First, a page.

Top 5 Skills That Will Up Your Employability
When applying for jobs, we have a desperate need to do anything we can to stand out. Building a resume becomes an opportunity to sell ourselves as best we can, describing each and every one of the traits and qualities that make us unique and attractive to an employer. There are several different elements that will make you a considerable candidate to an employer, like your work experience, certifications, and credentials, educational background, etc., but one thing that can sometimes be overlooked are skills you’ve accumulated over the years.
Workplace skills are something that is necessary for you to do your job, obviously. But in the grand scheme of things, skills can get overlooked and forgotten about. There is so much more to a resume or job interview than your GPA in college or your internship, skills are unique to you and can help you stand out to your potential employer.
As you are diving into the job search process, you might be curious as to what important skills will boost your resume to the top and get you hired. Here are five skills that will catch the eye of employers and can make you a worthwhile candidate to hire!
What are Employability Skills?
Nearly all hiring managers always look for potential employees with employability skills, but what are these skills? Allison Doyle of The Balance writes, “Employability skills are core skills and traits needed in nearly every job. These are the general skills that make someone desirable to an organization.”
Within the category of employability skills, there are soft skills and hard skills. Soft skills are what many tend to think of as “people” skills, or skills that revolve around your character and ability to work with others/communicate. Hard skills, in contrast, are skills that can be taught, such as something you learned in school, in previous work experience, etc., according to Paige Liwanag of Jobscan. Having a combination of both soft and hard skills will definitely come in handy on a resume and look great in the eyes of an employer.
Employability Skills – Communication
Perhaps the most commonly referenced skill in the job world, communication is a skill that all employers look for in a job candidate. A person with good communication skills can easily relay information to others, as well as being attentive, a good listener, and writing clearly/effectively. Employers want to see someone who is able to demonstrate great written, verbal, and interpersonal communication skills, as those skills can help contribute to better work production and generally, a better workflow.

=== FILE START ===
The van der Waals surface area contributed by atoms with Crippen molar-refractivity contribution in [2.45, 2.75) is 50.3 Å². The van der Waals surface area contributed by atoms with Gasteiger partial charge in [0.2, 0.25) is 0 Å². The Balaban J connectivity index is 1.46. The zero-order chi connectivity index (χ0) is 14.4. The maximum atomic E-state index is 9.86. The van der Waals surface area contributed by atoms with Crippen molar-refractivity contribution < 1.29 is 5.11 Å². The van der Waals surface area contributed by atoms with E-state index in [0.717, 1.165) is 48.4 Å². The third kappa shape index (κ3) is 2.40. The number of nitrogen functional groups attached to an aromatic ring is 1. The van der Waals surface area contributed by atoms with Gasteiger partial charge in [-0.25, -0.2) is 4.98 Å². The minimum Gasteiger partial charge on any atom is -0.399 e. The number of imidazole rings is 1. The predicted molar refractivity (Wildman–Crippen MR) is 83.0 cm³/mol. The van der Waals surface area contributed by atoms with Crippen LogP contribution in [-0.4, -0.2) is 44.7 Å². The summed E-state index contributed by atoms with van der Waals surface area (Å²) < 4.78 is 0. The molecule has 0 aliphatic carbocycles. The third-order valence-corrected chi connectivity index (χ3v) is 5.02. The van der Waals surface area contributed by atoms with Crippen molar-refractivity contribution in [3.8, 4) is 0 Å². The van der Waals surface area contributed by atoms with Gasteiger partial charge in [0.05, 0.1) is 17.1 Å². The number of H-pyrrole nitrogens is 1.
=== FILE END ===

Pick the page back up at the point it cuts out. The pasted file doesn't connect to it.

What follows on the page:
Employability Skills – Teamwork
How well are you able to work with others? Share your ideas and take in the suggestions or criticism from coworkers? Carry your part of a workload for a project? These are all questions that relate to your ability to effectively work with members of a team, such as your coworkers. The skill of good teamwork is applicable in nearly all job fields and it is important you show employers that you have what is necessary to work with others, rather than being a control freak. Some qualities that can fall under this skill include reliability, professionalism, conflict management, and collaboration, Allison Doyle notes.
Employability Skills – Critical Thinking
When a stressful situation arises, are you more likely to charge at it head-on, ready to solve it, or get easily overwhelmed and break down? Can you pick apart pieces of information to understand a greater problem? Critical thinking is a skill that employers appreciate and seek out in a candidate, as it shows you have the ability to reason, analyze, and organize research or ideas necessary to figure out a solution to a problem.
In a society that is dominated by technology, having experience with computers is a must. But computer skills are more in-depth than just being able to “Google” something. Rather, computer skills can include knowledge and experience with Microsoft Office, information and communication technology (ICT), emailing, word processing, search engine optimization (SEO), social media, etc. Depending on your field, having basic computer/technology skills will do the trick.
There are so many other skills that are worthwhile that haven’t been mentioned yet, so it’s important for you to showcase your skills that are relevant to the prospective job position you are seeking. Applying for a customer service job? Phone etiquette and multi-tasking are important. Seeking a job in sports coaching? Motivation, enthusiasm, and goal setting are skills necessary for that position. When building a resume and interviewing for a job, be sure to review the position description and include skills that are listed, so you can look like a solid fit for the position.
As you put yourself out into the job market, remember the importance of employability skills and be sure to highlight your specific skills to make you stand out to your employer and secure the job of your dreams.